Northern Prairie Wildlife Research Center
Strictly a western plant, the easternmost collections of yellow nailwort in North Dakota are from Burleigh County. The overall range of the species is from Saskatchewan and Alberta south to Texas and New Mexico at elevations under 9,000 ft.
Yellow nailwort is a small, perennial mat-forming plant usually no more than three inches tall that resembles coarse moss. Plants have a taproot topped by a much branched stem base (caudex) at ground level. Tiny sharp-tipped leaves with white stipules are crowded along the short stems. The small yellowish flowers are numerous and lack petals, but their five yellow sepals in combination with the leaves give plants a yellowish-green color. At maturity each flower produces a tiny round fruit called a utricle. Each utricle contains a single seed.
Look for yellow nailwort from June to September on barren rocky outcrops and slopes in native grassland. More plants seem to occur where grazing is light or moderate, possibly because of trampling damage. The Paronychias are sometimes called "whitlowworts," or "nailroots." They have been used in the Mediterranean region as well as by the North American Kiowa for diuretic and aphrodisiac teas, but I found no references to such uses for the species discussed here.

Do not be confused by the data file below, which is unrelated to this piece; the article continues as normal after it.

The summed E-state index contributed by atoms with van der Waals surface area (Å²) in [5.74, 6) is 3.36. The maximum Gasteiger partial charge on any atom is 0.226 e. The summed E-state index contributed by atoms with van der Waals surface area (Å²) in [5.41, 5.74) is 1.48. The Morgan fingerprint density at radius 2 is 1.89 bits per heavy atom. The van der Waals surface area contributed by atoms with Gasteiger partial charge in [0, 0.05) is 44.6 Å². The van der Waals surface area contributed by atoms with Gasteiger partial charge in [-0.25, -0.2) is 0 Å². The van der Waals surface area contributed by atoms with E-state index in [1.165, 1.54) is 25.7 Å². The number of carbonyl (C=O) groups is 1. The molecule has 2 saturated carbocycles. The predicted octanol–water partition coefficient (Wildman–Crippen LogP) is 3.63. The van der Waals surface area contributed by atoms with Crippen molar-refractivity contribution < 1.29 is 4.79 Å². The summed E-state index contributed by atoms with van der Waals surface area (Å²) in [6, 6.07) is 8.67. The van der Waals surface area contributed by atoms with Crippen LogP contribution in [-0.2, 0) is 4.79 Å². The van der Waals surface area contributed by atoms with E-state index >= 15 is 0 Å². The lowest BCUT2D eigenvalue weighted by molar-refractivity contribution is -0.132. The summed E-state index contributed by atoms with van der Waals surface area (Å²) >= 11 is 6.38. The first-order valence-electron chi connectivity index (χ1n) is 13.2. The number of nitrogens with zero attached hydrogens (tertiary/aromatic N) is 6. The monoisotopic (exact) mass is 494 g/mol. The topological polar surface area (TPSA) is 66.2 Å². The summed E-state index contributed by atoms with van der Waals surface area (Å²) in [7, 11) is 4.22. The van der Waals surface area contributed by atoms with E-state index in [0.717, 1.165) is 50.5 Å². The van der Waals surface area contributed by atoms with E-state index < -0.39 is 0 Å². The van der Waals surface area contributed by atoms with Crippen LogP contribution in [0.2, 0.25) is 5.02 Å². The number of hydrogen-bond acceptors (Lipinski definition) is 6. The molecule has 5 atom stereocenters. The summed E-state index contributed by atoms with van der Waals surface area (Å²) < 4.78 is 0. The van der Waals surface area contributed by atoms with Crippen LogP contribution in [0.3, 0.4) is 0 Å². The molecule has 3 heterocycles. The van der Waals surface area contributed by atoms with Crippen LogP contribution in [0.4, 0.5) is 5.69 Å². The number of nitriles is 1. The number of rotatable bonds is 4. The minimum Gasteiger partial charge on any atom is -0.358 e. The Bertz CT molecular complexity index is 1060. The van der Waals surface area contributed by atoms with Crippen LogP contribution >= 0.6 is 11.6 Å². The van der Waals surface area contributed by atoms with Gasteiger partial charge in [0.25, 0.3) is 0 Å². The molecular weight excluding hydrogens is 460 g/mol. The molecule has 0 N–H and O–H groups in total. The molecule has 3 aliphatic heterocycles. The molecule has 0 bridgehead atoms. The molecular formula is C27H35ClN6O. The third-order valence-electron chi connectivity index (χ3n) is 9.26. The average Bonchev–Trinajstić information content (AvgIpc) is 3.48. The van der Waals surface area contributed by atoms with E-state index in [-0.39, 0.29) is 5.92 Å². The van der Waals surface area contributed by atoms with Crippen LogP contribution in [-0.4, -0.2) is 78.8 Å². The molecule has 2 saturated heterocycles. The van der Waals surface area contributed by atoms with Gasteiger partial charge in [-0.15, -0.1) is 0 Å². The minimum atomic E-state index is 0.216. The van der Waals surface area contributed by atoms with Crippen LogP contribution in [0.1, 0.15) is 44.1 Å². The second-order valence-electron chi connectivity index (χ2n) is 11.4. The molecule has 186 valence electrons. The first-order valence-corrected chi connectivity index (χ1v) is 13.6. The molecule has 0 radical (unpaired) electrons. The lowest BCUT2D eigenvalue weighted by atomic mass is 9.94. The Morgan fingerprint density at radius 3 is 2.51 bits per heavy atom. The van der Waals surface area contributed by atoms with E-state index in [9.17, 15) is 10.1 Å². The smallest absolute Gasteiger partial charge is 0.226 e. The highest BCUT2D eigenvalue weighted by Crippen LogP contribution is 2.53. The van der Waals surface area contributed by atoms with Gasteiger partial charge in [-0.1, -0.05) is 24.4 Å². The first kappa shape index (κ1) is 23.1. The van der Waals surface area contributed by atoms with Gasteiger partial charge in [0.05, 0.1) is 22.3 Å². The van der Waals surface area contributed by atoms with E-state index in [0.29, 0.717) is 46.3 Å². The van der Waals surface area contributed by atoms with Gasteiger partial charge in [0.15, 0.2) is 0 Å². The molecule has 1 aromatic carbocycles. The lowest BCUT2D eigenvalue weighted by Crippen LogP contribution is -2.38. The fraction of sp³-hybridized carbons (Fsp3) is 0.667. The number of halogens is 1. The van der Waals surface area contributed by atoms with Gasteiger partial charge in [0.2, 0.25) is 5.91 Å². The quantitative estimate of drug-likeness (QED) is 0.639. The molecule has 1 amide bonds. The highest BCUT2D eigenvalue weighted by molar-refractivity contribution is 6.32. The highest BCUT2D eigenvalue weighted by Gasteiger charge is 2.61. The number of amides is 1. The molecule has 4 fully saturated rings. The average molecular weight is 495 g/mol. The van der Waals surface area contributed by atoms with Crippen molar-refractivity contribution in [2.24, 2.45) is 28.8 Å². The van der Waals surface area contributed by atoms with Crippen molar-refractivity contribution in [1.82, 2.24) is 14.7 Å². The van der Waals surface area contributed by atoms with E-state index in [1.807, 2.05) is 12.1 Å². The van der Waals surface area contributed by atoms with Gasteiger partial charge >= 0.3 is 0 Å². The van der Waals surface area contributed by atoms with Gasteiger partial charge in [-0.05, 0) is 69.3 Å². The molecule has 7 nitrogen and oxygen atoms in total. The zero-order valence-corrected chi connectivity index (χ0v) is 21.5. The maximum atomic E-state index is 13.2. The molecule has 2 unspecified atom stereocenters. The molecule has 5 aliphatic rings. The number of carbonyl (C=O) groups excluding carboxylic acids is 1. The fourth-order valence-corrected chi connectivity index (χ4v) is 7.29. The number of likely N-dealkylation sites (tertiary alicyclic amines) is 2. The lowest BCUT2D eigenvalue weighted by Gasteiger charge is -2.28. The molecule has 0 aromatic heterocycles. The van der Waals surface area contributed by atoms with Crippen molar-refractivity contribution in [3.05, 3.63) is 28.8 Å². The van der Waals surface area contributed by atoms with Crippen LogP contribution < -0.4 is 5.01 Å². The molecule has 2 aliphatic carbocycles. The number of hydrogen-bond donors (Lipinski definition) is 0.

Yellow nailwort is a member of the pink family (Caryophyllaceae). There are about 2,000 species in this family; many members like the carnations and campions are horticulturally important. The generic name Paronychia is the Greek name for a "whitlow" or "felon," a disease of the nails, and for plants with whitish scaly parts once supposed to cure it. The specific epithet sessiliflora means "stalkless flowers" in botanical Latin. Yellow nailwort was first described for science in 1818 by the famous naturalist, botanist, and ornithologist, Thomas Nuttall (1786-1859). Nuttall visited the Mandan villages in what is now North Dakota in 1810-1811.